So it is not difficult to see why people, particularly the young, were turned off May and preferred Corbyn. There may be other reasons too, wholly economic. Before we pompously dismiss the young for voting for free stuff, let’s look at who owns the wealth in Britain. No, not the Jews and not “the corporations”. It’s those who own property. One thing every government since 1997 has had in common is that they saw ever-increasing house prices as a central policy in order to trick the middle classes into believing they are wealthy. Having ensured that property was the only meaningful investment in Britain, successive governments dared not do anything that could make house prices fall – such as raising interests, or relaxing planning laws. In fact, it is hard to think of any government policy that has been more firmly entrenched than ensuring house prices don’t fall: I think Britain would go to war before that happens.

This policy, coupled with immigration which has put ever-more pressure on property prices particularly in London, has benefited people approximately over 40 to the detriment of anyone younger. If you were of an age around about 2000 when you were just buying your first house, suddenly you saw your “investment” increase threefold and you could strut around the office boasting of your business acumen as if you were Warren Fucking Buffet. Anyone younger found the price of a crumbling shithole to be “worth” eight times their salary and the deposit equivalent to what their parents paid for their 4-bed detached house in a leafy suburb in 1986.

I wondered when the younger folk were going to notice that they have been utterly stitched up by the generations above them, and now it appears they have. People say the country is divided between Leavers and Remainers, but from what I can see there is also a divide between the propertied classes and the younger generations who have had the ladder kicked from under them. All the Labour supporters I saw slagging of Corbyn were from the property-owning classes, who would have fully approved of the New Labour economic policies which saw the value of their houses magically skyrocket. Most of the Tories, whether they liked May or not, own their own homes.

To anyone sitting in a £600k house they paid £200k for and a mortgage with a 1.2% interest rate, things like the EU and Trident probably seem very important. To somebody just graduated on a salary of £25k per year and looking at paying £650 a month in a shared house worth £600k owned by a very average middle manager who happened to be born twenty years earlier, these issues won’t be so important. This situation will only have been exacerbated by the dismissive attitudes towards Millenials, who are portrayed by the media and middle classes as spoiled brats who don’t know the meaning of hard work.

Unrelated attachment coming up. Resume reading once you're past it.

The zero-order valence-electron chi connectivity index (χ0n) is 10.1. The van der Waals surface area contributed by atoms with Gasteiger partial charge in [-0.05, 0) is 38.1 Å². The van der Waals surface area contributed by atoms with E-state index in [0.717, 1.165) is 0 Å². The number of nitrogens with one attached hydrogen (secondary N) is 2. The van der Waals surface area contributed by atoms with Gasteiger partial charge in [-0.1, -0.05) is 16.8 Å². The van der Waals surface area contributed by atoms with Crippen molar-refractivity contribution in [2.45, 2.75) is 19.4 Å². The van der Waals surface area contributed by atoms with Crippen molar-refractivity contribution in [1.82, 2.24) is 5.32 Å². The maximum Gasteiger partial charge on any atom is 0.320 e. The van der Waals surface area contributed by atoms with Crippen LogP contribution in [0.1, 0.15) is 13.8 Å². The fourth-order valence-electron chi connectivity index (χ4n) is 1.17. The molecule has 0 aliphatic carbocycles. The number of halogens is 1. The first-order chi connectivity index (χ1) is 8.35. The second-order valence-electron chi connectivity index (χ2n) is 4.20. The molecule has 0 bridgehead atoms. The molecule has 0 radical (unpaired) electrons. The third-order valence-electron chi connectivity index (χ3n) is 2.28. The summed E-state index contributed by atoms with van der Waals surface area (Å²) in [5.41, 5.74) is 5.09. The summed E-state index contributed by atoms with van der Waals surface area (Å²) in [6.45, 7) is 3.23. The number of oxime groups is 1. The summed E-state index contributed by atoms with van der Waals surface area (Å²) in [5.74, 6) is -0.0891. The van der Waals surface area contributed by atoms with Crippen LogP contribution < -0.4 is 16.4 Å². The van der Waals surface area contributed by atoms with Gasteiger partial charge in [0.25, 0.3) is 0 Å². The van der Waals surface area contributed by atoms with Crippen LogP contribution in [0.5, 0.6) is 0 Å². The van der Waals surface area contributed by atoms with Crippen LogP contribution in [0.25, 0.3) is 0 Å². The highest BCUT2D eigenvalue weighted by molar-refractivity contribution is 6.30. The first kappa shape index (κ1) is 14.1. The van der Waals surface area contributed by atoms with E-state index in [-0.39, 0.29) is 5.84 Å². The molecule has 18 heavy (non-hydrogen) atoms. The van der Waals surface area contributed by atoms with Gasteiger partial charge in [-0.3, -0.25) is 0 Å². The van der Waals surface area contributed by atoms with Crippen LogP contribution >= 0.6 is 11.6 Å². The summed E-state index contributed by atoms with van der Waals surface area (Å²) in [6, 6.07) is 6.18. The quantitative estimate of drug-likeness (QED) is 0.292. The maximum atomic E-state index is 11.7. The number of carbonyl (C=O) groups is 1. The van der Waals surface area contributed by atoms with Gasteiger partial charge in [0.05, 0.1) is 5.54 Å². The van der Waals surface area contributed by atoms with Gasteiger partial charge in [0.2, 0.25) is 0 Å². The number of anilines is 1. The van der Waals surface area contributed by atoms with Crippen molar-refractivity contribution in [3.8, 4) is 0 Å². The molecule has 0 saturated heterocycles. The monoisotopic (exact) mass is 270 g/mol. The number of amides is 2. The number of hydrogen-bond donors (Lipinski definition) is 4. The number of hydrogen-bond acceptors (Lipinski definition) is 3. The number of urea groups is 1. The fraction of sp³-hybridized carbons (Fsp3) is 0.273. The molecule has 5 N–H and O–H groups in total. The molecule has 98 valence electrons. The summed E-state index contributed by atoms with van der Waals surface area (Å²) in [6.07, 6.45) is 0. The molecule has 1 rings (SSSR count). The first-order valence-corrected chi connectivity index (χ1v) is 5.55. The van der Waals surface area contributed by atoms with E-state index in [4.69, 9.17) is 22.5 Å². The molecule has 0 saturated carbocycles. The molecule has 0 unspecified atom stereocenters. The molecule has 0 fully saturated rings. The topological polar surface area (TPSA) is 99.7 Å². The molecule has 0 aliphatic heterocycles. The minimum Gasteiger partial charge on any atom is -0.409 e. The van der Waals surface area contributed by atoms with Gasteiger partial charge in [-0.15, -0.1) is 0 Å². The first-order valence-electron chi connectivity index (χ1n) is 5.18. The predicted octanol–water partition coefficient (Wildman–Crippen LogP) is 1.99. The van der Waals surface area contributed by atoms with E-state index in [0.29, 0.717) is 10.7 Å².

Let’s not kid ourselves into thinking it was the current crop of middle classes who jumped out of aeroplanes over Normandy and ran up her beaches. A 40 year old now would have been born in 1977 and hit adulthood as Tony Blair took office. If he or she was lucky enough to be gifted soaring equity in their property, it is hard to believe the current crop of teenagers is any more molly-coddled by the government than they.

I am saying this with the benefit of hindsight, but it appears the middle classes who wanted either a return to New Labour or a Tory government (assuming there is a difference) vastly underestimated how out of touch they are with the younger generation. Sure, Corbyn promised them a lot of free stuff but maybe they think they are entitled to something given the older generations have helped themselves to a large chunk of the country’s wealth using no efforts of their own, and have been rubbing it in everyone’s faces for years.

Whatever the reasons, May has taken a battering and needs to go. This has thrown Brexit into disarray as her primary reason for calling the election was to unify the country behind the negotiations. As I said earlier, I am ambivalent as to whether Britain leaves the EU or stays in it, but I think any negotiations need to be done from a position of strength and by a person who the whole country believes is up to the job. It is clear that very few people think this person is Theresa May, and we need to find a replacement ASAP. That will probably mean another general election this year, then.

Lucky Britain.

Share

A New Class of Political Bore

One thing I have noticed in the past few days is the number of hardcore Remain advocates, mostly media figures based in London, who appear to be firmly on the side of the EU in their negotiations with Britain over Brexit. They seem to think, perhaps as those leading the EU negotiations do, that leaking details of meetings and making absurd threats and demands will force the British people to cave in and change their minds.

It is remarkable that these people believe these tactics will not be completely counterproductive, and turn more Brits against the EU. Yes, we know the Metropolitan elite didn’t vote for Brexit, but now we are here they are hoping the process of leaving gets scuppered by any means necessary, even if that increases the possibility of Britain getting the worst of all outcomes. They remind me of the so-called anti-war crowd who were hoping for a complete disaster in Iraq and the deaths of British troops just so they could say “I told you so”. For some people, any price is worth paying to avoid being wrong.